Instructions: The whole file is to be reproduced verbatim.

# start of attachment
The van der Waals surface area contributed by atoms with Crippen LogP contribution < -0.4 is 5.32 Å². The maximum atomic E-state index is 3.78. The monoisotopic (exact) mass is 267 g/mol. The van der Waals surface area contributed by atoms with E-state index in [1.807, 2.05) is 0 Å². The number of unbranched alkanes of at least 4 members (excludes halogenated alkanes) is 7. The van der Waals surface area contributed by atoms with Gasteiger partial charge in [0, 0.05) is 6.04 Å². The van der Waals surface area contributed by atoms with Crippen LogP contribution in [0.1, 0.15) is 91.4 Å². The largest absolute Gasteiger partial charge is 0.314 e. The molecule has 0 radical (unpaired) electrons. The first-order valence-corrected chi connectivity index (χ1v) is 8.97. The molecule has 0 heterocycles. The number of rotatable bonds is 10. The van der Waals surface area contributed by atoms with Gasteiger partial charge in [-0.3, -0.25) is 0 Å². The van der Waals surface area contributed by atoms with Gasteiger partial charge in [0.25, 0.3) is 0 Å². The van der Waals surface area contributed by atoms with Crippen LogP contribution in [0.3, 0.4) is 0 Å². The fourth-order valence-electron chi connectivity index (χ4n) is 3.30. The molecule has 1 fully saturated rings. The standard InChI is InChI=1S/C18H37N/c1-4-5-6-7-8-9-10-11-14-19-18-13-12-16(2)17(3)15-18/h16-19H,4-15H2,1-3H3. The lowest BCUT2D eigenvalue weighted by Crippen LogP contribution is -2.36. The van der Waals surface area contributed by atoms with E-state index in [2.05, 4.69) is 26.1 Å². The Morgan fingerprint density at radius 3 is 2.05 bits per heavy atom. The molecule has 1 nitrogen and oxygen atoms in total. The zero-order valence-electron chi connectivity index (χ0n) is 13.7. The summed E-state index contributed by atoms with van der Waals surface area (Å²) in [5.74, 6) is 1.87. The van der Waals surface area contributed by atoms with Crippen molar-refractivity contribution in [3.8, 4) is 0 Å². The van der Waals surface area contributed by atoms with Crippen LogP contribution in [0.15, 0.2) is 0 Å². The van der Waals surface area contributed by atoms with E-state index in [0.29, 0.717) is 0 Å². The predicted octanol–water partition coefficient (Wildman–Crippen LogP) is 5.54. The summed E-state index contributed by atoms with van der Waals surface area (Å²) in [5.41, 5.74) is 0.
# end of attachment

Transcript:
The van der Waals surface area contributed by atoms with Crippen LogP contribution < -0.4 is 5.32 Å². The maximum atomic E-state index is 3.78. The monoisotopic (exact) mass is 267 g/mol. The van der Waals surface area contributed by atoms with E-state index in [1.807, 2.05) is 0 Å². The number of unbranched alkanes of at least 4 members (excludes halogenated alkanes) is 7. The van der Waals surface area contributed by atoms with Gasteiger partial charge in [0, 0.05) is 6.04 Å². The van der Waals surface area contributed by atoms with Crippen LogP contribution in [0.1, 0.15) is 91.4 Å². The largest absolute Gasteiger partial charge is 0.314 e. The molecule has 0 radical (unpaired) electrons. The first-order valence-corrected chi connectivity index (χ1v) is 8.97. The molecule has 0 heterocycles. The number of rotatable bonds is 10. The van der Waals surface area contributed by atoms with Gasteiger partial charge in [-0.3, -0.25) is 0 Å². The van der Waals surface area contributed by atoms with Gasteiger partial charge in [0.25, 0.3) is 0 Å². The van der Waals surface area contributed by atoms with Crippen LogP contribution in [0.3, 0.4) is 0 Å². The fourth-order valence-electron chi connectivity index (χ4n) is 3.30. The molecule has 1 fully saturated rings. The standard InChI is InChI=1S/C18H37N/c1-4-5-6-7-8-9-10-11-14-19-18-13-12-16(2)17(3)15-18/h16-19H,4-15H2,1-3H3. The lowest BCUT2D eigenvalue weighted by Crippen LogP contribution is -2.36. The van der Waals surface area contributed by atoms with E-state index in [2.05, 4.69) is 26.1 Å². The Morgan fingerprint density at radius 3 is 2.05 bits per heavy atom. The molecule has 1 nitrogen and oxygen atoms in total. The zero-order valence-electron chi connectivity index (χ0n) is 13.7. The summed E-state index contributed by atoms with van der Waals surface area (Å²) in [5.74, 6) is 1.87. The van der Waals surface area contributed by atoms with Crippen molar-refractivity contribution in [3.8, 4) is 0 Å². The van der Waals surface area contributed by atoms with Crippen LogP contribution in [0.15, 0.2) is 0 Å². The van der Waals surface area contributed by atoms with E-state index in [0.29, 0.717) is 0 Å². The predicted octanol–water partition coefficient (Wildman–Crippen LogP) is 5.54. The summed E-state index contributed by atoms with van der Waals surface area (Å²) in [5.41, 5.74) is 0.